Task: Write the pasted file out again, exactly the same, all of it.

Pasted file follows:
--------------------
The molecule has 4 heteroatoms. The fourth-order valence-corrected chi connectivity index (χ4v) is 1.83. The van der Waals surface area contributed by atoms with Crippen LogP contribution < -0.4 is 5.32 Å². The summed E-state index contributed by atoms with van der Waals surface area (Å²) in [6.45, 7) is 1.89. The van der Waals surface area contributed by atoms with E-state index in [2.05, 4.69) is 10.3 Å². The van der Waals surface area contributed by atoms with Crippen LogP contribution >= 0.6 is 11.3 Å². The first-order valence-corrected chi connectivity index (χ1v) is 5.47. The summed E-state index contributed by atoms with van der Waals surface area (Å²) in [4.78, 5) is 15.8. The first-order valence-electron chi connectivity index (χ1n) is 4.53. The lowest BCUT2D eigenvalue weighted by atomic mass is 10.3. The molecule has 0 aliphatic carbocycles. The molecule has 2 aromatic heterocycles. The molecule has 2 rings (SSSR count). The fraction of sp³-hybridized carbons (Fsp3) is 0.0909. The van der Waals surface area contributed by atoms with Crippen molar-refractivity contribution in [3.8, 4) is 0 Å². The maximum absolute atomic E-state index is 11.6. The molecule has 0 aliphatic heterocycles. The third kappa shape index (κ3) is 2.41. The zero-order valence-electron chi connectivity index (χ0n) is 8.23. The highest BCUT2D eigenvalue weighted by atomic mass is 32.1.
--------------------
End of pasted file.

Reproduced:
The molecule has 4 heteroatoms. The fourth-order valence-corrected chi connectivity index (χ4v) is 1.83. The van der Waals surface area contributed by atoms with Crippen LogP contribution < -0.4 is 5.32 Å². The summed E-state index contributed by atoms with van der Waals surface area (Å²) in [6.45, 7) is 1.89. The van der Waals surface area contributed by atoms with E-state index in [2.05, 4.69) is 10.3 Å². The van der Waals surface area contributed by atoms with Crippen LogP contribution >= 0.6 is 11.3 Å². The first-order valence-corrected chi connectivity index (χ1v) is 5.47. The summed E-state index contributed by atoms with van der Waals surface area (Å²) in [4.78, 5) is 15.8. The first-order valence-electron chi connectivity index (χ1n) is 4.53. The lowest BCUT2D eigenvalue weighted by atomic mass is 10.3. The molecule has 0 aliphatic carbocycles. The molecule has 2 aromatic heterocycles. The molecule has 2 rings (SSSR count). The fraction of sp³-hybridized carbons (Fsp3) is 0.0909. The van der Waals surface area contributed by atoms with Crippen molar-refractivity contribution in [3.8, 4) is 0 Å². The maximum absolute atomic E-state index is 11.6. The molecule has 0 aliphatic heterocycles. The third kappa shape index (κ3) is 2.41. The zero-order valence-electron chi connectivity index (χ0n) is 8.23. The highest BCUT2D eigenvalue weighted by atomic mass is 32.1.